Candidate Obama in 2008 said repeatedly that tax breaks which reward U.S.-based corporations for "shipping jobs overseas" needed to be ended. After his inauguration, however, other, apparently more pressing issues (stimulus, health care, etc.) took precedence, and we heard little in his public addresses about ending such tax breaks. Even if the issue came up in Congress in the first two years of the administration (and it might have -- I don't follow tax policy closely enough to know), I'm reasonably sure those parts of the tax code are still in place. But the State of the Union speech this evening hit a rather different note on tax policy: the emphasis fell on lowering corporate tax rates, with an eye supposedly to creating a climate more conducive to hiring and job-creation. There was a glancing reference to ending loopholes in the corporate tax scheme, another glancing reference to ending tax breaks for oil companies, but the emphasis was clearly on a more 'business-friendly' approach -- one dictated, or perceived to be dictated, by political and economic 'realities'.
Listening to the State of the Union this evening, you'd think that lots of Americans are just chomping at the bit to start small businesses and become entrepreneurs, and all they need is a few encouraging words and more government investment in certain kinds of research-and-development to propel them off their butts and to the drawing boards. Of course there are creative people who start businesses in their garages and succeed brilliantly, but most small businesses, I believe, actually fail rather than succeed, and the commanding heights of the U.S. economy continue to be ruled by huge multinational corporations like, oh, General Electric, a company that has closed many U.S. plants and laid off many U.S. workers in the past 25 or so years (as have many others) and whose chairman was just appointed by the President to be head of a new 'jobs council'. (Bit of a through-the-looking-glass effect here?)
Another prominent theme in the speech tonight was education. The emphasis here was, as one might have expected, almost entirely instrumental. We need a more educated population because the jobs of the future will increasingly require post-secondary education, so the message went. But of course this is post-secondary education of a particular kind -- technical, scientific, narrowly vocational. If you're a young person not interested in science, applied math, and technology, the President's message had very little for you: no mention that I recall of the arts, literature, history, the social sciences, philosophy. Of course not: these things have no immediate, direct vocational value, and the President didn't even bother with the usual comforting cliché about the benefits of a liberal arts education in encouraging transferable skills, critical thinking, etcetera, etcetera. Such honesty is perhaps on one level brutally refreshing, though it does leave one wondering, as I say, about the fate of those whose talents lie in other areas than science and math. I guess some observers who are in a cruel mood might say, well, it's just their own bad luck for having been born with the wrong set of dispositions; and yet one can't help noting that most of the people who were loudly cheering the President's words in the House chamber are themselves not scientists, not applied mathematicians, not entrepreneurs (except for a few select invited guests), and the President's own education, of course, was not in math or the sciences.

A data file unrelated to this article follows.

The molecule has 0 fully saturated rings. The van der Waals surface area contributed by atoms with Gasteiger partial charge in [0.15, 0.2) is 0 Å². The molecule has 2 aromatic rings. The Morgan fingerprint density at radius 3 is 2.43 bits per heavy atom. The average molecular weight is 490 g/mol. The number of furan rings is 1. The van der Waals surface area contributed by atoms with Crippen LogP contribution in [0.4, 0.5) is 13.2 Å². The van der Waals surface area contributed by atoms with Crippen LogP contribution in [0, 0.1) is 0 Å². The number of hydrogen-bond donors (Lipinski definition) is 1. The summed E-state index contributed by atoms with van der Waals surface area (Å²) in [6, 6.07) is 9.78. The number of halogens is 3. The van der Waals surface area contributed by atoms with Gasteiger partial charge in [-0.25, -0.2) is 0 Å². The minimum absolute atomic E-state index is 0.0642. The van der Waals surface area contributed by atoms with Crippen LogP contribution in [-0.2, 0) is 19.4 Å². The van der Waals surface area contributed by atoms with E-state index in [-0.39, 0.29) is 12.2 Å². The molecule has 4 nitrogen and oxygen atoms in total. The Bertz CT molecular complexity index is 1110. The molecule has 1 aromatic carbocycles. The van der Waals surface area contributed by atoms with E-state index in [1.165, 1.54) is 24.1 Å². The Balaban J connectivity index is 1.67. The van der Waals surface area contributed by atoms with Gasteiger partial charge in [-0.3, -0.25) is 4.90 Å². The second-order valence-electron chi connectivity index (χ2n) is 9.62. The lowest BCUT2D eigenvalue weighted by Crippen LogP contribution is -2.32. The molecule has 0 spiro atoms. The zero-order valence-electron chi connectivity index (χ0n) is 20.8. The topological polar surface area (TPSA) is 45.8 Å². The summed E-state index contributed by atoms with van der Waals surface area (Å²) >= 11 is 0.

If one has lived long enough and heard enough State of the Union addresses, it is possible to find them depressingly similar in certain respects: how many times have presidents called for improvements in education and in international competitiveness? For a simplification of the income tax system? Not even a president with Barack Obama's formidable rhetorical and expository skills can completely avoid the impression that much of these occasions consists simply in going through certain specified motions, much like a dancer or actor following a script, and that if the right keywords are struck -- competitiveness, entrepreneurial spirit, clean energy, high-speed rail, meeting the challenges of the digital world -- people will applaud and all will be well. And then of course you end with a reminder that "none of this will be easy," lest anyone actually dare to suppose that some concrete achievements might be quickly forthcoming. This is not, I hasten to add, a criticism of Obama so much as a criticism of the form: the State of the Union has increasingly become a set of quasi-mandatory figures of speech, much as have, say, the public statements of nominees in Supreme Court confirmation hearings.
The last part of the speech, on foreign policy, had the air of an afterthought. The obligatory references to Iraq, Afghanistan, and Pakistan, where the President said that safe havens of terrorist/extremist elements were shrinking as never before, conveniently avoiding any specific mention of the difficult, precarious position the government of Pakistan is in vis-a-vis, e.g., Baluchistan and areas in the northwest like North Waziristan. No mention of drone strikes, of course, since the U.S. does not officially acknowledge that they exist. No mention of grand strategy or anything approximating it. No mention of continuing violence and political gridlock in Iraq. And South Korea, our competitor in jobs and education and exports in the first part of the speech (though this was tempered somewhat by the call for ratification of the U.S.-South Korea free trade agreement), is magically transmogrified into our brave ally in the last part of the speech, standing up to potential aggression by the North. I think the whole foreign policy section could have been dispensed with: the performance had already been given, the prescribed moves made, the applause lines spoken, the new spirit of bipartisanship affirmed, and everyone was eager to leave.